Point of Departure for Desert Journeys
According to Arab accounts, the black rulers lived in tents guarded by large dogs wearing gold and silver collars and manacles. According to Arab geographer al-Bakir, one of these kings commanded an army of 200,000 soldiers.
The country provided cola nuts, ivory, cotton and semiprecious stones. Local traders loaded their goods onto cargo boats and transported them on the Niger to Timbuktu. The city was the point of departure for journeys into the desert.
Camels stood at Timbuktu's water troughs. Its residents included Arabs, light-skinned Berbers and dark-skinned members of the Malinke tribe. The oasis smelled of lamb dung and fresh spices, and muezzins called out from its minarets. Gold, a form of payment, glistened everywhere -- as dust, nuggets and fist-sized lumps.
In 1324, when Kankan Mussa, one of the kings of Mali, went on a pilgrimage to Mecca, via Cairo, with his ostentatious entourage, he was so generous with the precious metal (he had brought along two tons of it) that gold prices on the Nile plunged. News of the wealthy black monarch even reached faraway Europe. A Catalan map of the world depicts him with thick lips and holding a scepter.
Kankan was so impressed by the palaces of the Orient that he brought home an architect, who created malleable mud-brick imitations of the Arab mosques in Timbuktu. The Djingerber Mosque, with its sugarloaf-shaped towers, still stands in the city today.
There is an even larger mosque in nearby Djenne, part fairytale castle and part termite hill. Each year after the rainy season, when cracks have formed in the outside walls, hundreds of workers participate in what has become a national pastime cum religious service. Men climb up along wooden scaffolding in the outside walls, praying as they climb, to apply fresh mud to the structure.
For many years, such customs were all but unknown in Europe (US ethnologist Susan Vogel filmed the annual mud plaster ceremony last year for the first time). In the past, those traveling to Timbuktu had to traverse seemingly endless volcanic plains and rocky plateaus -- at temperatures of up to 55 degrees Celsius (131 degrees Fahrenheit). The area south of Murzuk, an oasis notorious for its role in the slave trade, consists of a vast, shimmering sand bowl measuring 90,000 square kilometers (34,700 square miles, or about the size of Portugal).
Anyone who lost his way there was literally baked.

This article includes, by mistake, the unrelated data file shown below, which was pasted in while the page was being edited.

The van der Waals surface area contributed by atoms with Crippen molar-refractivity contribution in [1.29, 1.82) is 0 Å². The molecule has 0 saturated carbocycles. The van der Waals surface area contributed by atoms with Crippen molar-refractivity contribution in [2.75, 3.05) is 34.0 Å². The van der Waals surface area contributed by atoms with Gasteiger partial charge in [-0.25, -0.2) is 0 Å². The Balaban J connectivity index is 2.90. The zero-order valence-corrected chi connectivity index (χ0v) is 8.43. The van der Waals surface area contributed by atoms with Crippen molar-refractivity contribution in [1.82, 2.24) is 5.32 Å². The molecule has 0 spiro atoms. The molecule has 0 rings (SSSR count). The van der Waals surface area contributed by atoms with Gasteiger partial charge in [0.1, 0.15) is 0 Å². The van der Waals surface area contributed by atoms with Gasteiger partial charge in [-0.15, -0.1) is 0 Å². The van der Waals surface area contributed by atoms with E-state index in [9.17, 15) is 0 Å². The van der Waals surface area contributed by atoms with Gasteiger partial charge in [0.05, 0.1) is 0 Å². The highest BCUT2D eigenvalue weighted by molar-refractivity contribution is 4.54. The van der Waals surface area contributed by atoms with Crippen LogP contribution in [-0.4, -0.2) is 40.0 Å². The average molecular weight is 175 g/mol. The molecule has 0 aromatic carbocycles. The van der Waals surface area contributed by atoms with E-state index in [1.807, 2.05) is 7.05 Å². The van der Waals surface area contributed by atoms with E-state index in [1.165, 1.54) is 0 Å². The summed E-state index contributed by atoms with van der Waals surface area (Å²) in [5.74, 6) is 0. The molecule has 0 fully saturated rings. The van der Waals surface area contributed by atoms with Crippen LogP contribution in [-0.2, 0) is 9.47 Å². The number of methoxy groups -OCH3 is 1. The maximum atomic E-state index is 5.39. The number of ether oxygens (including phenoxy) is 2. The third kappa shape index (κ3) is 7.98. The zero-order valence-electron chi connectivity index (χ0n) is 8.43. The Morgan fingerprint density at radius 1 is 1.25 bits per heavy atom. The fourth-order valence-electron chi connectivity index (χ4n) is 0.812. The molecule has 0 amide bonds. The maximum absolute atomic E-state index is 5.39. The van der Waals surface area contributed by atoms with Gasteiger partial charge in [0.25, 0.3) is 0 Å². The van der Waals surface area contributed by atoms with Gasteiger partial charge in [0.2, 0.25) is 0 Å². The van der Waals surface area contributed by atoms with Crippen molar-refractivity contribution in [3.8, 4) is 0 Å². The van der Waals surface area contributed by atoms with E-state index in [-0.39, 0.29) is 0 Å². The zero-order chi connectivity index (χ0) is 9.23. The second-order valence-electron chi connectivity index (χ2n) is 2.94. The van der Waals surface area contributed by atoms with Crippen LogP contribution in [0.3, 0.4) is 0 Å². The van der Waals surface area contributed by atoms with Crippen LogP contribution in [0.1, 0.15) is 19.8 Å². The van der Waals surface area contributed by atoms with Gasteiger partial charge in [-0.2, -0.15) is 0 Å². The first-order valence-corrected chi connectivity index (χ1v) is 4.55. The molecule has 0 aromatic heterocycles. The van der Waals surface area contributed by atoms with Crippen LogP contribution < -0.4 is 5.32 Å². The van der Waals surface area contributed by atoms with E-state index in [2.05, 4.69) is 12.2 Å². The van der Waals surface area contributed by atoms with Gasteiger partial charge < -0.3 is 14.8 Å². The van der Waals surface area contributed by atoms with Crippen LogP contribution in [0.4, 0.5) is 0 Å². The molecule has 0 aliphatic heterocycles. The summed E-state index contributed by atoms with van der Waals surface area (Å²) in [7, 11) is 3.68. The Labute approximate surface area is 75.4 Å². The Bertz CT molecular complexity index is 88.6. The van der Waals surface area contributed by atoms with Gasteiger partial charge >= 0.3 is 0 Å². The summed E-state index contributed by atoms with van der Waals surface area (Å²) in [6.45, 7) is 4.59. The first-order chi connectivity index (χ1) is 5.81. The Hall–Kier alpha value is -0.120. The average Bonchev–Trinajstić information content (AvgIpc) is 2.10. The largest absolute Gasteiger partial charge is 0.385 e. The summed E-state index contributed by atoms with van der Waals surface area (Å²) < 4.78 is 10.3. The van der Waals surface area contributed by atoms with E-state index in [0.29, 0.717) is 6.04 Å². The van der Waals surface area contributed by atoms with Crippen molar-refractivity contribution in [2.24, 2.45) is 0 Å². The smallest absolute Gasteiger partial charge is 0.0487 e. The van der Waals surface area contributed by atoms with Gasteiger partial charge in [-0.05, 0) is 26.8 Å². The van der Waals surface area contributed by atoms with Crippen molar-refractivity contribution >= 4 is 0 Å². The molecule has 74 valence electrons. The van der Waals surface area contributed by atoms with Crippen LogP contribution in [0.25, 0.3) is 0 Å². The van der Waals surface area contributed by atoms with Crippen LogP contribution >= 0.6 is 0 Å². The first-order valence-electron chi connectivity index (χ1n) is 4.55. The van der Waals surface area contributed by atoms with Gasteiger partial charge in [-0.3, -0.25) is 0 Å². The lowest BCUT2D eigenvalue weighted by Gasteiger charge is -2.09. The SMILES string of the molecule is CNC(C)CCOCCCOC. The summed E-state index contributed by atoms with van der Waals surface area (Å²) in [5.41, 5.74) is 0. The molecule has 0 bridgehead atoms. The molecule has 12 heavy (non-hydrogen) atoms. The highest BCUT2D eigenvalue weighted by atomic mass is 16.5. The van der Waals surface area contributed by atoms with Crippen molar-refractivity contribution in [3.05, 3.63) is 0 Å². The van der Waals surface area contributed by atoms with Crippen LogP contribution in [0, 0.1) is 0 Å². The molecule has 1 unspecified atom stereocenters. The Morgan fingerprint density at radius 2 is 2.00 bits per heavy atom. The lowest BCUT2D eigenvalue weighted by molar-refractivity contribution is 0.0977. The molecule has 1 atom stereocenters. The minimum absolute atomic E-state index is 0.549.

The Arabs only managed to complete the journey through the desert with the help of camels. A camel can drink 200 liters of water at a time, and its kidneys retrieve large amounts of water after urination. The Arabs also enlisted the help of the Tuareg tribes, which lived on ridges in the central Sahara.
Even there, surrounded by hyper-arid sand pans, volcanic basalt chimneys and pinnacles, life was possible. The Tuareg drilled deep wells, and they had their black slaves excavate long underground canals with slight inclines to bring in ground water.
Archaeologists have shown that an incredible system of underground canals up to 20,000 kilometers (12,422 miles) long once existed at Wadi al-Hayat in Libya. Thanks to such hydraulic marvels, the desert blossomed and crops sprouted in the fields of the Tuareg. In Essouk, they ate gazelles and dried perch, imported from the Niger River, 240 kilometers away. Murzuk, with its large slave market, was surrounded by a massive wall with seven gates -- in the middle of the Sahara.
A Source of African Pride
But nothing worked without the blue-robed Tuareg. They provided provisions for the caravans and led them to the oases. At times, they turned to blackmail and looting, and Timbuktu was attacked several times.
Researchers are anxious to discover more about the haggling between ethnic groups and how they divided up the spoils. In the late Middle Ages, Cairo was sending 12,000 camels a year to Mali. There were plenty of fortunes to be made.
The slave trade was especially lucrative. Guards carrying whips drove the slaves through the hot desert. "Only the youngest and strongest survived the two-month desert trek, and they were walking skeletons by the time they reached the Fezzan region, where they were fattened up," writes Austrian geographer Hans Weis.
The Koran also made its way into sub-Saharan Africa along these torturous routes. In its heyday, Timbuktu had 180 Koran schools. "A large library was built, where the fundamental theological and philosophical works were copied," explains Thomas Krings, an Africa expert at the University of Freiburg in southwestern Germany. The many documents that were penned then are now emerging in Mali as crumbling volumes. "Many people consider Timbuktu to be the end of the world," says Mahamoudou Baba Hasseye, the owner of a valuable private collection, "but it was an important center of Islamic scholarship."
Calligraphers once plied their trade in the desert. Some of the manuscripts uncovered in Timbuktu contain gold lettering, and some are written in the unusual Songhai and Fulfulbe tribal languages.
These treasures are still a long way from being saved. The libraries are filled with bits and pieces of paper, evidence of crumbling manuscripts. The government of South Africa promised to build a library in Timbuktu years ago, but nothing ever came of it.
But at least there are many who have come to Timbuktu to help save its ancient manuscripts. The project, which historian Petra Schmidl characterizes as being on the "extreme fringe of the Islamic academic community," is a source of great pride for Africans.
"Africa has repeatedly been portrayed as culturally inferior," says Essop Pahad, South Africa's Minister in the Presidency. "In Timbuktu, we are proving that the opposite is true."
Translated from the German by Christopher Sultan